The next step was locating the turbo, taking care to keep the turbocharger's centerline above the oil pan to ensure proper drainage. After the turbo and collector mount locations were finalized, the wastegate was moved down in front of the oil pan and the exhaust system was finally welded together. The next major challenge was routing the boost tube to the intake side of the engine, passing over the top of the engine and connecting to the homebuilt plenum that replaces the stock airbox entirely.
Aside from the home-brewed turbo kit and custom 0.0050-inch base gasket from Cometic to lower compression to 10.0:1, the rest of the 636cc engine remained stock. After the fabrication was complete, Steve trucked his handiwork to WFO Motorsports in New Albany, Indiana, for some dyno time. Following a few hours of EFI tweaking by WFO owner Shawn Griffin, the boost regulator was set at 8 psi and the force-fed Ninja was strapped to the drum, where it promptly put down 139 hp--a very respectable 30 percent increase over the ZX-6R's stock power output. Not bad, especially considering Steve estimates his total investment in the turbo motor cost $1600 (not counting fabrication time). Who says you gotta go broke for boost?
One thing that didn't come cheap, though, was all that blingin' chrome! While Steve turned his considerable engineering talents to the turbo system, nearly every single remaining component was shipped off to John Reid at Stanton, California's Sport Chrome for a heavy dip. Frame, swingarm, forks, wheels, brakes and dozens of incidental bits were slathered in shine to the tune of $5500 bones. The effect of all this shiny stuff against the factory blue metallic paint is nothing short of arresting.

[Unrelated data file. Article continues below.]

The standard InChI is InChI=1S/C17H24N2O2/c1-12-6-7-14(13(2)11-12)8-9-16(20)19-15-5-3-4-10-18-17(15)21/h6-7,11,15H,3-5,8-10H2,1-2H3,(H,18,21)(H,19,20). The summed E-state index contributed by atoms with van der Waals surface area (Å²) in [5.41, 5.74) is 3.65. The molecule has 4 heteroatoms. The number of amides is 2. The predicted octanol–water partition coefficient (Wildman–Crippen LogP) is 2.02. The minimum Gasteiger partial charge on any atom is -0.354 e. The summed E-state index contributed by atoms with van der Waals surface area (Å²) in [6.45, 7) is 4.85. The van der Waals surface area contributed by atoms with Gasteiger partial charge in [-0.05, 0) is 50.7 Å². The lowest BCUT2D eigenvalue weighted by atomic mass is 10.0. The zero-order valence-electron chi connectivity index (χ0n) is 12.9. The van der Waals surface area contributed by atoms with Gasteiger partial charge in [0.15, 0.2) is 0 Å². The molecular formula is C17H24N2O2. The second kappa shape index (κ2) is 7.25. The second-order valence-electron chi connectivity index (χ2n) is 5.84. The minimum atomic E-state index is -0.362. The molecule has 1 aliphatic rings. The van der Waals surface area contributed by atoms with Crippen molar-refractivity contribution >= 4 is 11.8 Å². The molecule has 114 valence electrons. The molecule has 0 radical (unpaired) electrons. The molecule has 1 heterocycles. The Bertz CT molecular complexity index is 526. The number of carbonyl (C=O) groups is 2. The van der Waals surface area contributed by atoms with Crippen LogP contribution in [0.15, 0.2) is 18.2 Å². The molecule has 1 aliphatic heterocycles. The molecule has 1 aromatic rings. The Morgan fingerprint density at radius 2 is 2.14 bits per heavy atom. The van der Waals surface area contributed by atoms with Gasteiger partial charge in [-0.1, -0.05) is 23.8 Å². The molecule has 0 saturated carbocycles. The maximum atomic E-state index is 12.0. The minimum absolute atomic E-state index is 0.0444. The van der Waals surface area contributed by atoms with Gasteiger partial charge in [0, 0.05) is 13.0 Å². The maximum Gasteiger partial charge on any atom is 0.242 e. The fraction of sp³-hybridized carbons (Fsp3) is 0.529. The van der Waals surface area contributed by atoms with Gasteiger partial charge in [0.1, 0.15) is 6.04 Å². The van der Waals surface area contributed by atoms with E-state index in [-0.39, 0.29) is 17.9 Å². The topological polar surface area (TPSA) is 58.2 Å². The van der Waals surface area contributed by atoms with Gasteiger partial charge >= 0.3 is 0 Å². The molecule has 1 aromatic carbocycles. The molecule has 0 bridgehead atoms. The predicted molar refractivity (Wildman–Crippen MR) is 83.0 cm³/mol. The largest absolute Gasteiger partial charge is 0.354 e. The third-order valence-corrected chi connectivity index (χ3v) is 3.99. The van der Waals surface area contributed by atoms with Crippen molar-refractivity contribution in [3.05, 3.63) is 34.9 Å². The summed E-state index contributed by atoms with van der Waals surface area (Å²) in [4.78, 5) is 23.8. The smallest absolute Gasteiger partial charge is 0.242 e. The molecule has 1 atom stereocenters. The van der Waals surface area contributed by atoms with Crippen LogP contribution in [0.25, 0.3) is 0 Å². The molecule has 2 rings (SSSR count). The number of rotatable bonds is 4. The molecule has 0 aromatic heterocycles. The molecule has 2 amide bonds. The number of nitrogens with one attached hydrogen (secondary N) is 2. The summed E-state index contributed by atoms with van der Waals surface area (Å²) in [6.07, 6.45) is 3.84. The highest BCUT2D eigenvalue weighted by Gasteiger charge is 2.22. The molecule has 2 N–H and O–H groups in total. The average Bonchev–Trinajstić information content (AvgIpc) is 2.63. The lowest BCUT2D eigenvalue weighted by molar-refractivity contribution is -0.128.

The turbo 6R turned out so well, in fact, Steve's wife, Shannon, claimed the bike for herself--leaving Steve SOL and in search of a new project bike. Fortunately, he didn't have to go far, just back to S&S; Kawasaki, where another blue beauty, this one a '04 Kawasaki Ninja ZX-10R, caught his eye. While it's nowhere near as wild as his wife's ride, Steve's 10R has been tweaked a bit in both the show and go departments. The big Ninja produced a solid 147 hp in stock trim, but before there were even 500 miles racked up on the odometer Steve had the bike stripped down and ready for some aftermarket attention. First the motor was pulled out so the frame (and practically everything else attached to it) could be shipped to Sport Chrome for plating. The bill was only $4300 this go-round, mostly because Steve passed on plating the engine covers. While the engine was out of the bike, Steve yanked the head and installed a factory Kawasaki high-compression head gasket as well as a Micron Serpent full exhaust and a Power Commander PCIII USB--all sourced online from Hardracing.com in Mooresville, North Carolina.
After bolting everything together, it was back to the dyno, where Steve was rewarded with a healthy 159.7 hp--a 12.7-pony increase over stock. The 10R looks as good as it cooks, as you can see from the photos here, and it's stares aplenty when Steve and Shannon hit the Louisville streets together--especially when folks peep the "His ZX" and "Her ZX" license plates. And even though Steve's normally aspirated 10R already has a horsepower nudge over his wife's turbo bike, would you believe he's at work now building a twin-turbo (!) setup for his Ninja, which he expects to complete by next spring?
We just wonder what's going to happen after Shannon lays claim to that bike, too!